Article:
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  • Japan Association Issues Guideline for Virtual Shops
  • January 28, 1999 (TOKYO) — The Japan Direct Marketing Association issued a guideline for certifying which virtual shops are operated “appropriately” on the World Wide Web.
    The guideline was formally approved by the association’s board of directors Jan. 19, officials of the body said.

    The Guideline for Direct Marketing Industry is expected to benefit the Ministry of International Trade and Industry (MITI) in its effort to introduce a standard mark system which helps consumers find a “publicly certified” virtual shop more easily than before.

    MITI’s standard mark system will help more electronic commerce trading houses operate comfortably within the guideline, the officials explained.

    The guideline emphasizes Internet shopping. It is based on two other standards: “The Ethical Code For Direct Marketing” from the marketing association and “The Electronic Commerce Guideline” compiled by the Electronic Commerce Promotion Council of Japan.

    The association’s guideline requires electronic commerce traders to provide consumers with information on how to place an order explicitly on the screen, and urges consumers to reconfirm their purchase orders before they send their order messages and send an email message back to consumers to assure them of the immediate delivery of goods.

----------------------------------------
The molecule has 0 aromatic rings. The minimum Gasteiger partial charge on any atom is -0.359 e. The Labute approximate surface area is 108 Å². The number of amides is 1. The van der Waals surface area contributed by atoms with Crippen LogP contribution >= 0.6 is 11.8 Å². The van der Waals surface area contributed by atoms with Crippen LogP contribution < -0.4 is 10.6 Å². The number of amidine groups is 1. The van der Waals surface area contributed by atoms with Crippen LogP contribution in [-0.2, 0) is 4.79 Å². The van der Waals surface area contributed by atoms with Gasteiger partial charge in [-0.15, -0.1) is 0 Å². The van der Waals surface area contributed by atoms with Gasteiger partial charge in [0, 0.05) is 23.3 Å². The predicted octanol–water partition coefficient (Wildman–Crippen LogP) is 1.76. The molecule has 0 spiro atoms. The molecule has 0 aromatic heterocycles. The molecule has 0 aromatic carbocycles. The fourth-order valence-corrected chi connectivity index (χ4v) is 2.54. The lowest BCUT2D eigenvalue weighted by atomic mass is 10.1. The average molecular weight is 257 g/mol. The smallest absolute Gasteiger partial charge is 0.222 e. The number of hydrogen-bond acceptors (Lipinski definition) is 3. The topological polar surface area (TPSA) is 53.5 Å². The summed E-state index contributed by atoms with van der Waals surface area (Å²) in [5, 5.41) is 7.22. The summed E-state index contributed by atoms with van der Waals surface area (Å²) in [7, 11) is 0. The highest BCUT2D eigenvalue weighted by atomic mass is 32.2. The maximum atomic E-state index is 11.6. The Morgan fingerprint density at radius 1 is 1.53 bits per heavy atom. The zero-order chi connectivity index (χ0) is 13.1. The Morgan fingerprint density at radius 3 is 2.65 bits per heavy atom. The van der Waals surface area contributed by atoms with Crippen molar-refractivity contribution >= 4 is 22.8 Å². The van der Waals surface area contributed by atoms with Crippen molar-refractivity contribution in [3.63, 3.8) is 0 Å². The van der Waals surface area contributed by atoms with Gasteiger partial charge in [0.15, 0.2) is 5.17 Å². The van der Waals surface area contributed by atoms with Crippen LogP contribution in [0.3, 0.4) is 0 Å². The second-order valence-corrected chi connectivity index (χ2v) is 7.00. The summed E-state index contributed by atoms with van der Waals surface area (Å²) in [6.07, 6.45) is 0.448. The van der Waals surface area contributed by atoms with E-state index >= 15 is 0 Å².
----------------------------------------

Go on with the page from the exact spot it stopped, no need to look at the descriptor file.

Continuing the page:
It also obliges electronic commerce traders to keep a log of transactions for a certain period of time. The log-keeping period, currently under debate as to whether it should be three months or six months, will be eventually determined after considering the moves of the National Police Agency, the Ministry of Posts and Telecommunications and MITI to submit relevant proposals to the Diet.

    Only a corporation is qualified as an Internet shopping operator, according to the guideline, which is designed to cover an electronic commerce transaction between consumers and traders with offices in Japan. The guideline does not mention self-owned individual traders and services rendered to and from overseas markets.

    On this point, there are many conflicting views among members of the association about electronic commerce and the guideline.

    For example, Masayuki Kakio, senior researcher at the association, said, “It is very difficult for individual traders to cope with possible trouble with consumers caused by Internet shopping. They cannot provide better after-sale support to overseas customers as well.”

    He also stressed the importance of coordinating guidelines taken by various countries to avert possible problems with international transactions.

    Why is the guideline applicable only to a corporation as a qualified entity for virtual shopping, and not an individual owner? “It is simple. We need to establish a product liability system to protect consumers from troubles of Internet transactions,” Kakio said.

    The association will soon publicize the guideline, which is available at homepage in Japanese. Regardless of whether those making queries are members or non-members, it will ask them to understand and follow the scope of the guideline, the officials said.

    (Nikkei Multimedia)



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